The United States is a country founded on idealism. We have principles and values and sacred beliefs here, and the holiest of them all is that the rich must always be rewarded many times more generously than everyone else. If the worker makes $10 an hour then by god the CEO had better make at least $1000. Thomas Jefferson and George Washington died on the battlefield to defend that glorious truth.

Like plucky little Whitefish Energy Holdings, for instance.

The small energy outfit from Montana that won a $300 million contract to help rebuild Puerto Rico’s tattered power grid had few employees of its own, so it did what the Puerto Rican authorities could have done: It turned to Florida for workers.

For their trouble, the six electrical workers from Kissimmee are earning $42 an hour, plus overtime. The senior power linemen from Lakeland are earning $63 an hour working in Puerto Rico, the Florida utility said. Their 40 co-workers from Jacksonville, also linemen, are making up to $100 earning double time, public records show.

But the Montana company that hired the workers, Whitefish Energy Holdings, had a contract that allowed it to bill the Puerto Rican public power company, known as Prepa, $319 an hour for linemen, a rate that industry experts said was far above the norm even for emergency work — and almost 17 times the average salary of their counterparts in Puerto Rico.

Hey! They had to line their own pockets didn’t they?! They had to pay themselves first and most didn’t they?! This is AMERICA. Well ok it’s Puerto Rico which is obviously not AMERICA at all but hopelessly foreign, but Whitefish is AMERICA, so those rules apply.

Two weeks after Prepa abruptly withdrew the contract from Whitefish following strong criticism by federal and congressional officials of the company’s expected ability to perform the work needed, more questions are being raised about the deal, including how much it will actually cost. Whitefish will keep repairing power lines until Nov. 30.

Plenty of time for the bosses to make themselves a nice chunk of change.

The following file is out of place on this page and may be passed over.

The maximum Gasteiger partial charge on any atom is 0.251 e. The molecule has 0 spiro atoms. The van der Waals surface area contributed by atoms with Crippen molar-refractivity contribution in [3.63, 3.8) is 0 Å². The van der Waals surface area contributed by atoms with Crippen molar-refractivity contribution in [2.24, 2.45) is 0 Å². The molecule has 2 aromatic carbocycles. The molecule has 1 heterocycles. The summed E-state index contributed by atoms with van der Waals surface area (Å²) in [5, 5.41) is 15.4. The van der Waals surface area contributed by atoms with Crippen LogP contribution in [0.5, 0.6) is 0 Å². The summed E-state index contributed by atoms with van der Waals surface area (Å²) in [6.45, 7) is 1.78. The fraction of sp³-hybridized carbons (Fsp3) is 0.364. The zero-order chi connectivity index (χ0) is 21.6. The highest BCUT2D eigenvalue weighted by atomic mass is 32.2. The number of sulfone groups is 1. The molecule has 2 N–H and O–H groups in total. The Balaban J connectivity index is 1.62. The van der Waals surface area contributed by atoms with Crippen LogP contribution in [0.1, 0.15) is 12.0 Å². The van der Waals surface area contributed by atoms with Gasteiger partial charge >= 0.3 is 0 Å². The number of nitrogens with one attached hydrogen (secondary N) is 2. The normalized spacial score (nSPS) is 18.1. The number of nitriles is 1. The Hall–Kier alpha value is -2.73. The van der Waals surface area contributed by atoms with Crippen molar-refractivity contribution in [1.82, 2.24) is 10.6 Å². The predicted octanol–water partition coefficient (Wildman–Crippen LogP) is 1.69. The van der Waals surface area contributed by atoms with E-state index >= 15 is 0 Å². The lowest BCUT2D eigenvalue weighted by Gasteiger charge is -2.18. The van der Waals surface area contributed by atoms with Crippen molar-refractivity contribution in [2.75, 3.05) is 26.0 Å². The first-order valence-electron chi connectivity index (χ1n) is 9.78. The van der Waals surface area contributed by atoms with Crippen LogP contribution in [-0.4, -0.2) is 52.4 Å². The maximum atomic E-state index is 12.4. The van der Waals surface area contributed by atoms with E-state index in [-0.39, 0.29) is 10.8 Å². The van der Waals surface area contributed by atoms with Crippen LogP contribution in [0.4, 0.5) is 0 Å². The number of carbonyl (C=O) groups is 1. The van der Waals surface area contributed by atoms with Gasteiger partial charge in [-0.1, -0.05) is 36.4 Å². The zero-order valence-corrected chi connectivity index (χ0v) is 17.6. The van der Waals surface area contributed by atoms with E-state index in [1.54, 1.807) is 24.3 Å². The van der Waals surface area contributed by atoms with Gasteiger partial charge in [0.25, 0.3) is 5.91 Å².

At least four congressional committees are investigating. The Office of Inspector General for the Department of Homeland Security has also begun a review of the Whitefish contract, as has the F.B.I., according to media reports.

Whitefish’s chief executive, Andy Techmanski, has called the investigations a “witch hunt.” The company said on Saturday that it had completed repair of more than 150 miles of transmission and distribution power lines.

Ah the old witch hunt ploy. It’s funny how corrupt greedy men keep grabbing that metaphor of the persecution of women.

Jeffrey Bartel, a former senior executive at Florida Power & Light, the third-largest utility in the United States, said markups were routine in subcontracted work, as was charging double time for emergency work.

But “even at double time, the labor cost figures are empirically questionable,” Mr. Bartel said after reviewing the contract at the request of The New York Times. “Possibly most egregious is that this all takes place with a dire and desperate circumstance where people’s lives are at immediate danger without power, and, therefore, there is unequal bargaining position by Puerto Rico, which allows for the possibility of price gouging.”

Price gouging in emergencies is another one of those beautiful American ideals.

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